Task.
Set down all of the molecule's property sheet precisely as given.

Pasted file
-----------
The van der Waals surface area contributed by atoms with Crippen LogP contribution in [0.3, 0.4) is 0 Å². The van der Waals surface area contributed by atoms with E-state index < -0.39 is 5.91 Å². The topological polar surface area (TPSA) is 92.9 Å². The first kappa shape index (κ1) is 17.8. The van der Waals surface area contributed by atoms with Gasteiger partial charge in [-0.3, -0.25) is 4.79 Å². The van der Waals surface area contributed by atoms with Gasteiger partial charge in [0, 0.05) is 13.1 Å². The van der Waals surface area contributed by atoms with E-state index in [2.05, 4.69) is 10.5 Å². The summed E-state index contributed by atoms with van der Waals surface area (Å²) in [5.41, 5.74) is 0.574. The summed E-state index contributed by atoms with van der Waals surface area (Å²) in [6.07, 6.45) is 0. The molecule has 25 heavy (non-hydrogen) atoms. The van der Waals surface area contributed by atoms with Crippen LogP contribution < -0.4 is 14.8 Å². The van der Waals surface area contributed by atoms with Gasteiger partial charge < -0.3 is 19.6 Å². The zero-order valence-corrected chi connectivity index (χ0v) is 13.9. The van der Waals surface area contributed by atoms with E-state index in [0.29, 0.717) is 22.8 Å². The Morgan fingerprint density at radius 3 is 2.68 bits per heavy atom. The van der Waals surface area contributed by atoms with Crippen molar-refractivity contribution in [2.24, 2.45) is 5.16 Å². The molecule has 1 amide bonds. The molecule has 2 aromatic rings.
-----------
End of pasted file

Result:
The van der Waals surface area contributed by atoms with Crippen LogP contribution in [0.3, 0.4) is 0 Å². The van der Waals surface area contributed by atoms with E-state index < -0.39 is 5.91 Å². The topological polar surface area (TPSA) is 92.9 Å². The first kappa shape index (κ1) is 17.8. The van der Waals surface area contributed by atoms with Gasteiger partial charge in [-0.3, -0.25) is 4.79 Å². The van der Waals surface area contributed by atoms with Gasteiger partial charge in [0, 0.05) is 13.1 Å². The van der Waals surface area contributed by atoms with E-state index in [2.05, 4.69) is 10.5 Å². The summed E-state index contributed by atoms with van der Waals surface area (Å²) in [5.41, 5.74) is 0.574. The summed E-state index contributed by atoms with van der Waals surface area (Å²) in [6.07, 6.45) is 0. The molecule has 25 heavy (non-hydrogen) atoms. The van der Waals surface area contributed by atoms with Crippen LogP contribution < -0.4 is 14.8 Å². The van der Waals surface area contributed by atoms with Gasteiger partial charge < -0.3 is 19.6 Å². The zero-order valence-corrected chi connectivity index (χ0v) is 13.9. The van der Waals surface area contributed by atoms with E-state index in [0.29, 0.717) is 22.8 Å². The Morgan fingerprint density at radius 3 is 2.68 bits per heavy atom. The van der Waals surface area contributed by atoms with Crippen molar-refractivity contribution in [2.24, 2.45) is 5.16 Å². The molecule has 1 amide bonds. The molecule has 2 aromatic rings.